Face masks are probably the most visible symbol of the pandemic.  Media outlets feature photographs of people wearing masks in public because they grab our attention and seep into our psyche far more than an image of someone washing hands.  Face masks play a very important role in clinical settings such as hospitals, and physician-directed patient healthcare.  But there is very little evidence of widespread benefit from their use outside of these clinical settings.

There are two different types of face mask – surgical face masks, designed to protect others from the wearer, and respirator masks, designed to protect the wearer from infectious patients.  Surgical masks are recommended for patient and caregiver when a patient has an infectious disease or severely compromised immune system.

Face masks can be an effective barrier against transmission of infections through saliva, mucous or phlegm, but wearing a mask is no guarantee against infection.   For example, viruses can penetrate the eyes, which is why the public are advised to limit face touching, and medical professionals caring for infectious patients also wear goggles.  Face masks must be worn correctly, changed frequently, removed properly and disposed of safely in order to be effective.

Research suggests that face masks and cloth face coverings provide little protection to healthy people going about their daily business. Social distancing and hand washing are more effective ways to reduce the risk of contracting the virus.

However, health agencies in many countries now advise or mandate that cloth face coverings be used in settings where social distancing cannot be maintained, such as public transport.  For example, On Friday April 3, the United States Center for Disease Control and Prevention (CDC) advised that American residents wear a cloth face covering when in public places where social distancing is difficult Public Health England have mandated face coverings on public transport across England from June 15.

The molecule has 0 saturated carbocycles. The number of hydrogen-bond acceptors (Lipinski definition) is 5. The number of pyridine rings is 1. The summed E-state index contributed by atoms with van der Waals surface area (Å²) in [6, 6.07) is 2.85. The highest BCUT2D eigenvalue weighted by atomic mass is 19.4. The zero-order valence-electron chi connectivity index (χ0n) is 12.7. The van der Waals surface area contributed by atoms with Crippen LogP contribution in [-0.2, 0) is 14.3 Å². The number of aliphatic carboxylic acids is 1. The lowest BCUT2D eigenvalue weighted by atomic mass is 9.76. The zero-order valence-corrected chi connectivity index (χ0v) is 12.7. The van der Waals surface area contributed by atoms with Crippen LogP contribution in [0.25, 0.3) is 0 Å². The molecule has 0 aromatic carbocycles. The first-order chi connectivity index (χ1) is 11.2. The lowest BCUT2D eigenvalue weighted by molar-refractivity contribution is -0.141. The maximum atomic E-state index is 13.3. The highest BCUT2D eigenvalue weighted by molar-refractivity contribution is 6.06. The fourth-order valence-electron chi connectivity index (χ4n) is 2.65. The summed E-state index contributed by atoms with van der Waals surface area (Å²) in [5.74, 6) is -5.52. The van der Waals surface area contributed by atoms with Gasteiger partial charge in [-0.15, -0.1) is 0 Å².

These measures are intended to protect other people in the event that you have COVID-19 but no symptoms, rather than the mask protecting you from infection.  Social distancing and handwashing remain the most important ways to prevent transmission of the virus.

Cloth face coverings should not be placed on children under 2 years old.   Young children are not able to handle the covering safely, and the cloth poses a significant suffocation hazard.  People with breathing difficulties such as severe asthma, and disabilities that make wearing a face covering difficult or potentially dangerous, are also usually exempt – check your local advisory for specific exemptions.

 On June 6, the World Health Organization (WHO) updated its previous guidance on face masks, advising that cloth face coverings be worn by the general public in areas where there is widespread community transmission and social distancing is not possible. They further advise that medical grade masks be worn by people aged over 60, and those with underlying health conditions.  This is because cloth face coverings are designed to prevent transmission of the virus from the wearer, not to provide protection from others who may have be infected.